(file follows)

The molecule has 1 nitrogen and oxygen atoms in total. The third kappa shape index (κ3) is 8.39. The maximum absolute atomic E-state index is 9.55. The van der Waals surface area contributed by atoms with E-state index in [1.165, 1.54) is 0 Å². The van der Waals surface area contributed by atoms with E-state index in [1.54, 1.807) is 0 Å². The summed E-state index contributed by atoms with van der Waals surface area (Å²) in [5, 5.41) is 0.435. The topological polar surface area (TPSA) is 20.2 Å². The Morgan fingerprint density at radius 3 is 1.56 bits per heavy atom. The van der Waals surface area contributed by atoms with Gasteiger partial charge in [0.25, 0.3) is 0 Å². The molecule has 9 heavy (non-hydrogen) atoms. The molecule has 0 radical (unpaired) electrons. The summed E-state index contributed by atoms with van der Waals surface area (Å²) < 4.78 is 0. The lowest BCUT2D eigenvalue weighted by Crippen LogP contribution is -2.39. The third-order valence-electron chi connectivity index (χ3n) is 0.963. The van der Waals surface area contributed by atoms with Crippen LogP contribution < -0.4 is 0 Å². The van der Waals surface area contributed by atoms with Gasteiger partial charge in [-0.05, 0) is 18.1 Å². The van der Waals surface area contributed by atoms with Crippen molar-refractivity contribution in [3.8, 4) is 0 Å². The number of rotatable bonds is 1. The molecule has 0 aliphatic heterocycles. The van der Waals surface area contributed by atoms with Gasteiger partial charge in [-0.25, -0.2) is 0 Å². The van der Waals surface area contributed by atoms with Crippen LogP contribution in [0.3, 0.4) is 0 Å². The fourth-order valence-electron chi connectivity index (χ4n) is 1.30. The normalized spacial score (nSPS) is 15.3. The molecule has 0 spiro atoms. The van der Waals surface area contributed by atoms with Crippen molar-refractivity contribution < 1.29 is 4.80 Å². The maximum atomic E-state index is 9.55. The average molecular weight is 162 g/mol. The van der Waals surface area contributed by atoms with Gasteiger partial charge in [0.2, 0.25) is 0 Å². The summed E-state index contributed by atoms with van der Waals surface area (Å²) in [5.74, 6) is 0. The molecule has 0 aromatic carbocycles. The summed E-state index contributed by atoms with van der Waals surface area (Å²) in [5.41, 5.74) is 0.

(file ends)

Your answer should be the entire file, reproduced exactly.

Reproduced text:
The molecule has 1 nitrogen and oxygen atoms in total. The third kappa shape index (κ3) is 8.39. The maximum absolute atomic E-state index is 9.55. The van der Waals surface area contributed by atoms with E-state index in [1.165, 1.54) is 0 Å². The van der Waals surface area contributed by atoms with E-state index in [1.54, 1.807) is 0 Å². The summed E-state index contributed by atoms with van der Waals surface area (Å²) in [5, 5.41) is 0.435. The topological polar surface area (TPSA) is 20.2 Å². The Morgan fingerprint density at radius 3 is 1.56 bits per heavy atom. The van der Waals surface area contributed by atoms with Gasteiger partial charge in [0.25, 0.3) is 0 Å². The molecule has 9 heavy (non-hydrogen) atoms. The molecule has 0 radical (unpaired) electrons. The summed E-state index contributed by atoms with van der Waals surface area (Å²) < 4.78 is 0. The lowest BCUT2D eigenvalue weighted by Crippen LogP contribution is -2.39. The third-order valence-electron chi connectivity index (χ3n) is 0.963. The van der Waals surface area contributed by atoms with Crippen LogP contribution < -0.4 is 0 Å². The van der Waals surface area contributed by atoms with Gasteiger partial charge in [-0.05, 0) is 18.1 Å². The van der Waals surface area contributed by atoms with Crippen molar-refractivity contribution in [3.8, 4) is 0 Å². The number of rotatable bonds is 1. The molecule has 0 aliphatic heterocycles. The van der Waals surface area contributed by atoms with Gasteiger partial charge in [-0.25, -0.2) is 0 Å². The van der Waals surface area contributed by atoms with Crippen LogP contribution in [0.3, 0.4) is 0 Å². The fourth-order valence-electron chi connectivity index (χ4n) is 1.30. The normalized spacial score (nSPS) is 15.3. The molecule has 0 spiro atoms. The van der Waals surface area contributed by atoms with Crippen molar-refractivity contribution < 1.29 is 4.80 Å². The maximum atomic E-state index is 9.55. The average molecular weight is 162 g/mol. The van der Waals surface area contributed by atoms with Gasteiger partial charge in [0.2, 0.25) is 0 Å². The summed E-state index contributed by atoms with van der Waals surface area (Å²) in [5.74, 6) is 0. The molecule has 0 aromatic carbocycles. The summed E-state index contributed by atoms with van der Waals surface area (Å²) in [5.41, 5.74) is 0.